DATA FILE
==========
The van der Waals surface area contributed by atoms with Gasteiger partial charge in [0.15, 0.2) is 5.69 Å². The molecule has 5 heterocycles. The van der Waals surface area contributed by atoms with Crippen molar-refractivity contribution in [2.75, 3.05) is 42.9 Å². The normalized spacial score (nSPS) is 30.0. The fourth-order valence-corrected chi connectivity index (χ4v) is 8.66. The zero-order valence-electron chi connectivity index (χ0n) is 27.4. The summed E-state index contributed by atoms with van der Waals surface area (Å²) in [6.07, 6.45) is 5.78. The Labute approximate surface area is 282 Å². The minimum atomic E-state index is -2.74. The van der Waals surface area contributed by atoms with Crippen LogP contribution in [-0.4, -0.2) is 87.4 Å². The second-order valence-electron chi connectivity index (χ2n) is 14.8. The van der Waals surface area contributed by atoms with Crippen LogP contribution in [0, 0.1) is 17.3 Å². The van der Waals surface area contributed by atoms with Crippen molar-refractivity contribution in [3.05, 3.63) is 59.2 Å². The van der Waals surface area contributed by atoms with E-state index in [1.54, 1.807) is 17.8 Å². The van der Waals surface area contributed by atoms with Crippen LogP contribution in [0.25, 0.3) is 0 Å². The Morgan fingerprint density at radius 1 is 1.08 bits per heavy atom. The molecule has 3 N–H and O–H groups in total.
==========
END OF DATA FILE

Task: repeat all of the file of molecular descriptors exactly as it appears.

The van der Waals surface area contributed by atoms with Gasteiger partial charge in [0.15, 0.2) is 5.69 Å². The molecule has 5 heterocycles. The van der Waals surface area contributed by atoms with Crippen molar-refractivity contribution in [2.75, 3.05) is 42.9 Å². The normalized spacial score (nSPS) is 30.0. The fourth-order valence-corrected chi connectivity index (χ4v) is 8.66. The zero-order valence-electron chi connectivity index (χ0n) is 27.4. The summed E-state index contributed by atoms with van der Waals surface area (Å²) in [6.07, 6.45) is 5.78. The Labute approximate surface area is 282 Å². The minimum atomic E-state index is -2.74. The van der Waals surface area contributed by atoms with Crippen LogP contribution in [-0.4, -0.2) is 87.4 Å². The second-order valence-electron chi connectivity index (χ2n) is 14.8. The van der Waals surface area contributed by atoms with Crippen LogP contribution in [0, 0.1) is 17.3 Å². The van der Waals surface area contributed by atoms with Crippen molar-refractivity contribution in [3.05, 3.63) is 59.2 Å². The van der Waals surface area contributed by atoms with E-state index in [1.54, 1.807) is 17.8 Å². The van der Waals surface area contributed by atoms with Crippen LogP contribution in [0.25, 0.3) is 0 Å². The Morgan fingerprint density at radius 1 is 1.08 bits per heavy atom. The molecule has 3 N–H and O–H groups in total.